Classic Watches for the Common Man
According to the WatchTime 2012 Buyers Guide
is renewed interest in simple, basic, elegant timepieces that focus on
the essential function of telling time. The magazine called it the
classical revival. To some degree, they said the classical revival is a reaction to large,
boisterous, timepieces that sport huge cases and oversized dials. For
prestigious Swiss watch makers the test of design and craftsmanship has
always been getting reliable mechanical functions into an aesthetically
pleasing and slim watch case.
Venerable watchmakers like Zenith
and Vacheron-Constantin have released watches in recent years that mimic
their classic models of the 1950s and 60s. The Zenith Elite Ultra Thin
is a simple elegant watch with a round face, baton markers, and a small
seconds hand sub-dial. The Vacheron Constantin Historiques line includes
the round Ultra Fine 1968 and the square Ultra Fine 1955. Both sport
simple graceful faces with minimal markings and complex mechanical
mechanisms beneath the surface. These high end watches are made by
craftsmen working to the most exacting standards. They are heirlooms to
be passed from generation to generation in some of the world's most
While the high end watches of Vacheron
Constantin are out of reach for most consumers since they are price
between $20,000 to $30,000, there are many classically-styled quartz
watches for the rest of us in the marketplace. While classic watches may
not have their own shopping network television shows, they can be found
in nearly every local department store. Here are five of my favorite
affordable classic watches for men:
1. Bulova Classic Quartz Silver Dial Watch
. Bulova makes some very accurate and sophisticated quartz watches. At
$400 or $500 the Bulova Precisionist line is a marvel of modern design.
But, the venerable company also makes many traditional quartz dress
watches that are perfect for no nonsense business attire. My $99 Bulova
(Model 96B168) has a slightly technological look due to a subtle grid
pattern underlying the dial. Other models have a sunburst design.
2. Fossel Ansel Vintage Style Watch.
If you are of Generation X, you probably remember the watches your
father and grandfather wore. They were simple, fairly, slim, and they
had plain faces and hash marks on the hours. In short, they were
attractive, minimalist, and superbly functional. Fossil brings that look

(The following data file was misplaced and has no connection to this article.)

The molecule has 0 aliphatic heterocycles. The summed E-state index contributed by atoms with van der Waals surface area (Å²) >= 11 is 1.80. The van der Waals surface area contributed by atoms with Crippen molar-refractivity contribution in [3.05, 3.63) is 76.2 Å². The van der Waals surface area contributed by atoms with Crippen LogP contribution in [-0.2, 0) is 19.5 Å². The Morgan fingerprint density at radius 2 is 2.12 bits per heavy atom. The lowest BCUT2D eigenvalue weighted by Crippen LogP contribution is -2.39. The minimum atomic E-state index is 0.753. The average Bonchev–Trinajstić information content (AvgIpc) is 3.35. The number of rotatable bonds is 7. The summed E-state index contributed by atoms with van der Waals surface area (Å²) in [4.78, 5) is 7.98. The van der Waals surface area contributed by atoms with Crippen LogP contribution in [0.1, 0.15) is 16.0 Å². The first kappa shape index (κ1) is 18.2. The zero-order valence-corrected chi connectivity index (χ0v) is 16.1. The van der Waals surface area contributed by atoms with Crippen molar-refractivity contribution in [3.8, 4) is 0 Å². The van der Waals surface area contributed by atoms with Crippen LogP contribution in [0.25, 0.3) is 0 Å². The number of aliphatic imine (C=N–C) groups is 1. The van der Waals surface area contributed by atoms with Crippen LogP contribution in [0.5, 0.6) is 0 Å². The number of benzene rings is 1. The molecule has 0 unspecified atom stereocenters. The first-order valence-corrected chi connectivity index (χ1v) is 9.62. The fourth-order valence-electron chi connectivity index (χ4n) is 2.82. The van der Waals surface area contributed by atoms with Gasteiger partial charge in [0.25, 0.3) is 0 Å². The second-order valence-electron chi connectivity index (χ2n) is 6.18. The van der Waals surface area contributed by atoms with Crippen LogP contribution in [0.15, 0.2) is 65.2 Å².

back in a more contemporary quartz package with a larger face more in
keeping with today's fashion. The retro look of the Fossil Ansel works
3. Pulsar Men's Analog Dress Watch.
Silver on silver is one of the coolest color combinations on any man's
watch. My old Pulsar does the job well. It's cool, competent, and
perfect for job interviews. A watch doesn't have to scream for
attention. Sometimes it can better serve you by standing competently in
the background and adding to your aura of competence. Of course, in the
right light, the dial of my Pulsar looks much like the dial of the more
expensive, automatic, Ebel Classic 100.
4. Timex Weekender
Simple. Readable. Indiglo. Preppy. The $35 to $45 Timex Weekender
like the watch you'd wear at your summer place in the Hamptons. It
offers tons of preppy practicality in a non-snooty package. It's an
affordable classic. Plus, the Swiss don't have Indiglo backlighting at
one thousand times the price.
5. Armitron Diamond Men's Analog Dress Watch.
Of course, not all classical watches are plain and functional. Some achieve a dramatic look with an accent jewel. For example, most Movados
have a timeless elegance. At a sub-$100 price point, you might take a
look at the Armitron Diamond series of watches. Mine has a deep brown
face, accented with golden batons marking each hour, and a tiny diamond
chip at 12 o'clock. It looks great, but not necessarily rich.
Classical designs have never gone away. They've just been waiting for
you to stop playing SCUBA Steve, Racer X, and Johnny Fighter Pilot. If
you are ready for a simple, elegant, timepiece that tells the time and
looks professional, your classic watches are waiting.
"Classical Revival," Mark Bernardo, Watch Time Special Edition Buyers Guide 2012, www.watchtime.com